The enormity of the challenge facing Wigan borough’s early years reforms has been laid bare in a shock town hall report.
A major overhaul of children’s services is planned to rollout in September prompted by concerns over poor development levels among school starters.
Spending cuts pushing families and children into poverty are part of what’s holding back the economyYvonne Fovargue MP
Full details of the Start Well project have been revealed for the first time as part of a report set to be discussed by the ruling cabinet this week.
Members will be told of how thousands of under 5s across Wigan borough are being left behind under the current system. These include:
Of 19,275 under 5s, 4,725 are living in out of work households;
9,780 are living in areas within the worst 30 per cent neighbourhoods in terms of deprivation;
36 per cent are not achieving a “good” level of development by the time they start school;
This figure rises to almost 80 per cent in the worst deprived areas;
11 per cent of reception age children in the borough are classified as obese, higher than the national average.
The Start Well reforms, which will see five hubs set up in areas deemed to have the greatest need, will ensure more families get the support they need, council bosses have said.
However, the changes are being made against a backdrop of increasing budget restraints and staff are facing cutbacks as the town hall aims to slash a quarter of its current £2m annual spend on children’s centre services.
Borough politicians agreed on the scheme’s merits but have clashed on what has caused
the disparity of achievement in different areas of the borough.
Yvonne Fovargue MP said: “These figures reveal that not only are the poorest families being left behind but also that their living standards are going into reverse as they struggle to absorb the impact of wave after wave of government decisions that hit families with children the hardest.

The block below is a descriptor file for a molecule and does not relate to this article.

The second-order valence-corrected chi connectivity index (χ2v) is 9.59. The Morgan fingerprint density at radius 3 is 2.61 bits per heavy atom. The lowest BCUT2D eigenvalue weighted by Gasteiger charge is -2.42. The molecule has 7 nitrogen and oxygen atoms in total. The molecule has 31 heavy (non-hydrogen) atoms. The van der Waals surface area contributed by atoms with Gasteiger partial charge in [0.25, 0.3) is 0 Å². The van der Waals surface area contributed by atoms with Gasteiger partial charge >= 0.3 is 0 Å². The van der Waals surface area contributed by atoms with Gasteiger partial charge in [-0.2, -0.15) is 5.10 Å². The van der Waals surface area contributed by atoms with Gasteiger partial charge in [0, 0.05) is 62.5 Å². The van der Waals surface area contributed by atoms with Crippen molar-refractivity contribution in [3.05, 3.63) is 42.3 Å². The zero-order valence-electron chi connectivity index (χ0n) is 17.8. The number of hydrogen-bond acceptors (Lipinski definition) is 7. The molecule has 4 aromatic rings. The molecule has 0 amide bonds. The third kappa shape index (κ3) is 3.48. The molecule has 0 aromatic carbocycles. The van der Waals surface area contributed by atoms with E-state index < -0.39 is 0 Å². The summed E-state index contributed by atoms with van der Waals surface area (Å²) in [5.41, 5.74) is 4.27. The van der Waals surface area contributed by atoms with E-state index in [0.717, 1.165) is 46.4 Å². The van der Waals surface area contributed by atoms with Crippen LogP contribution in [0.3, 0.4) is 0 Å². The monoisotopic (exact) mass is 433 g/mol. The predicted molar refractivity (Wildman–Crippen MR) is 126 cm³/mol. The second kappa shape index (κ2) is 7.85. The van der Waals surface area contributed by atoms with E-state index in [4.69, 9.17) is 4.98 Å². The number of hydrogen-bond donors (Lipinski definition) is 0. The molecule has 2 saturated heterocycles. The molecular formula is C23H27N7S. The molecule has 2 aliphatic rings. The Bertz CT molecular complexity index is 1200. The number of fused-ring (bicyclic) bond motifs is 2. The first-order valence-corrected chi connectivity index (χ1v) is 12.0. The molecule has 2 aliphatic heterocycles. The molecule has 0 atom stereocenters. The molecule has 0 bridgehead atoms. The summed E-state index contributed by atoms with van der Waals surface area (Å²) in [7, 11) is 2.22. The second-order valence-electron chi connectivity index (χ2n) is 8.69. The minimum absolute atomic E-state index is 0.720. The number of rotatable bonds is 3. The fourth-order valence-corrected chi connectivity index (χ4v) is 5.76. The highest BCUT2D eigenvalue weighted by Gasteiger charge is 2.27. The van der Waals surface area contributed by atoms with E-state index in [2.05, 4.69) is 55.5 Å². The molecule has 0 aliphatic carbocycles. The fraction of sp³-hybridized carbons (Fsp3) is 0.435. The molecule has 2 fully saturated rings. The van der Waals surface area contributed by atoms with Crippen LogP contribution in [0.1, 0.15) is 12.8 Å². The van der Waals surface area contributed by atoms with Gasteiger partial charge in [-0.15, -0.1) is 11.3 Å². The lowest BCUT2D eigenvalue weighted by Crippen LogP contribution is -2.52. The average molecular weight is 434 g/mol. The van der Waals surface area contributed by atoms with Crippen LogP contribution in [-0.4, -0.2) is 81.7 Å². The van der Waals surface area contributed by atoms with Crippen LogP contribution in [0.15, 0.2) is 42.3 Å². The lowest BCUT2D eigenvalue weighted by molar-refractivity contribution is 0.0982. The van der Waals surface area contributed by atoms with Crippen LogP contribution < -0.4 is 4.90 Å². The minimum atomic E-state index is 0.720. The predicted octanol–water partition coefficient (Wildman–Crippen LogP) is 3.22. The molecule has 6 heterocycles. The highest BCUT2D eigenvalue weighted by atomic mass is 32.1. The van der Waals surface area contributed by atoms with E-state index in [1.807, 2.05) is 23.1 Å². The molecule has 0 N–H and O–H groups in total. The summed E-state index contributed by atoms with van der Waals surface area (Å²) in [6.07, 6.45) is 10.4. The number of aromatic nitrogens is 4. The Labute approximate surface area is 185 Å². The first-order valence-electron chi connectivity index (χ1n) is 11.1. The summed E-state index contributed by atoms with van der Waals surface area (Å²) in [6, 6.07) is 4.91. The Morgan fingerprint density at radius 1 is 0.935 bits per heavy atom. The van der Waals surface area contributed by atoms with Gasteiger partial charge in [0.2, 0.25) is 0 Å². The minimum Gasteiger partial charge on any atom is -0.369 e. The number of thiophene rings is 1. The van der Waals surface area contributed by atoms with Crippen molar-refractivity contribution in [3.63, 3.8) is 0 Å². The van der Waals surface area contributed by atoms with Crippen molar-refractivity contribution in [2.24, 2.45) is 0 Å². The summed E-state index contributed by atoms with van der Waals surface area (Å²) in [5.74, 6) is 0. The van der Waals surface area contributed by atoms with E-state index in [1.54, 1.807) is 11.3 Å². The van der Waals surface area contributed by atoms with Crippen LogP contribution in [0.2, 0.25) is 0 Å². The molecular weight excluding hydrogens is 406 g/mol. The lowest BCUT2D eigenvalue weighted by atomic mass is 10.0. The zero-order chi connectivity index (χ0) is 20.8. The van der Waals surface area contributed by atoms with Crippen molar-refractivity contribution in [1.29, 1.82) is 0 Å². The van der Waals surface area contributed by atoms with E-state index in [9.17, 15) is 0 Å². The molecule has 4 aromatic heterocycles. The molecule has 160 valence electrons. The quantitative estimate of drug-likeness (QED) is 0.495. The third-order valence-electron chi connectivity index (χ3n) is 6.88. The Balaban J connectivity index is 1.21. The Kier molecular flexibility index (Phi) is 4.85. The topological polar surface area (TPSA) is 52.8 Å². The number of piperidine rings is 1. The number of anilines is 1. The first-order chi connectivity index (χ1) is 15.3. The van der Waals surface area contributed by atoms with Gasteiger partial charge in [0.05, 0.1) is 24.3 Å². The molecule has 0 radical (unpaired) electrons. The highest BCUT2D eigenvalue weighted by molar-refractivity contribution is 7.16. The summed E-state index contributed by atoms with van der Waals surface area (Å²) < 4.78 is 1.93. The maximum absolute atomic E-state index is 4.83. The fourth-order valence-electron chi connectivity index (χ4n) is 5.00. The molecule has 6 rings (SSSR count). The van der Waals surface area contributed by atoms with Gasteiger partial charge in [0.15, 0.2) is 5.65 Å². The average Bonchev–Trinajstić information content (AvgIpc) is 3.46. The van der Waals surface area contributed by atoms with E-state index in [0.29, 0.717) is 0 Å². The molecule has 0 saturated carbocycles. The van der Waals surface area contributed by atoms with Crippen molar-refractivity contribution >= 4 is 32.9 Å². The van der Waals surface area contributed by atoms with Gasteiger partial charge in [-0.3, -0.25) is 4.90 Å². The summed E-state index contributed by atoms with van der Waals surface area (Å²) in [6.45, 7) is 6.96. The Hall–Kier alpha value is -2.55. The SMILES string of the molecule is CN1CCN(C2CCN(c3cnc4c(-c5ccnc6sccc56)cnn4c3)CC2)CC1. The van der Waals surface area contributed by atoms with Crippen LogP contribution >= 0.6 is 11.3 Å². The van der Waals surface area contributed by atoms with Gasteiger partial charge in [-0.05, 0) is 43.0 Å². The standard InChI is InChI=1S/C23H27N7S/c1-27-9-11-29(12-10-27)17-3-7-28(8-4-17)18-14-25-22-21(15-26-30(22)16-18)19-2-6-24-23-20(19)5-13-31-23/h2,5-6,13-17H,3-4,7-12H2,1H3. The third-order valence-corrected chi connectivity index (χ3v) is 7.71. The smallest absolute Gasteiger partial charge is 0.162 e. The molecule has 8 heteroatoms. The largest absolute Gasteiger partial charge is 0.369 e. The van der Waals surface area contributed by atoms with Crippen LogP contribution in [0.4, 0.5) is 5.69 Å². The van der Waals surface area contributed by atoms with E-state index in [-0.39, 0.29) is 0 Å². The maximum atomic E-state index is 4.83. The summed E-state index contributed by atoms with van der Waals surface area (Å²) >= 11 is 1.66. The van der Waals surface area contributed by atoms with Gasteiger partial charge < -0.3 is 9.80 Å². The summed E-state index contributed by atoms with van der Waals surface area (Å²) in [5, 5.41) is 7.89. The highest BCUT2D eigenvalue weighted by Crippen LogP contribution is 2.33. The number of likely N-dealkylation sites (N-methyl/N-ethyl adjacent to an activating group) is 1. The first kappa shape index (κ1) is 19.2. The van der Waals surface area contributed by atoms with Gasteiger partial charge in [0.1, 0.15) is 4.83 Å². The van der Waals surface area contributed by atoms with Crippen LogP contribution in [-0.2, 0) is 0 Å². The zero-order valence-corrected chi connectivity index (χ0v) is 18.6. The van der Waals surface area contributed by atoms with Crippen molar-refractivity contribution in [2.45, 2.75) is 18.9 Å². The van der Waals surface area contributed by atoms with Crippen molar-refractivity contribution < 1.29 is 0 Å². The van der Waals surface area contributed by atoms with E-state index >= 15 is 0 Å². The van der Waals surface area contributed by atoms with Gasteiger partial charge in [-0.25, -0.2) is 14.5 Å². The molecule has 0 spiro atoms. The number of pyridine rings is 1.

“This is not just about pace and scale of cuts, it boils down to ensuring that our children are not on the frontline of George Osborne’s austerity.
“Spending cuts pushing families and children into poverty are part of what’s holding back the economy. This is because low income families spend their money straight away in their local shops and services, helping struggling businesses to survive.
“With the economy still stagnant, the recent budget was a missed opportunity to do more to help families. It’s fair pay, affordable childcare, affordable homes and full employment that is needed by families if we are to make progress towards ending poverty and getting the economy growing strongly again.”
Coun James Grundy, the Conservative leader of the opposition on Wigan Council, said the figures were more a reflection of rising house prices in the borough rather than the actions of the government.
He said: “Since the borough was created in 1973 we’ve always had a problem with poverty and I welcome what the Start Well reforms are trying to achieve.
“To suggest it is a reflection of the current government is just rhetoric from the Labour Party. What has happened is young families have been priced out of the more affluent areas of the borough and therefore you will find a high proportion of under fives living in the most deprived areas.
“Even in the new housing developments (coming to the borough), houses classified as affordable are around the £180k mark.
“I support the reforms as they are targeting the areas that are among the most deprived and need that support.”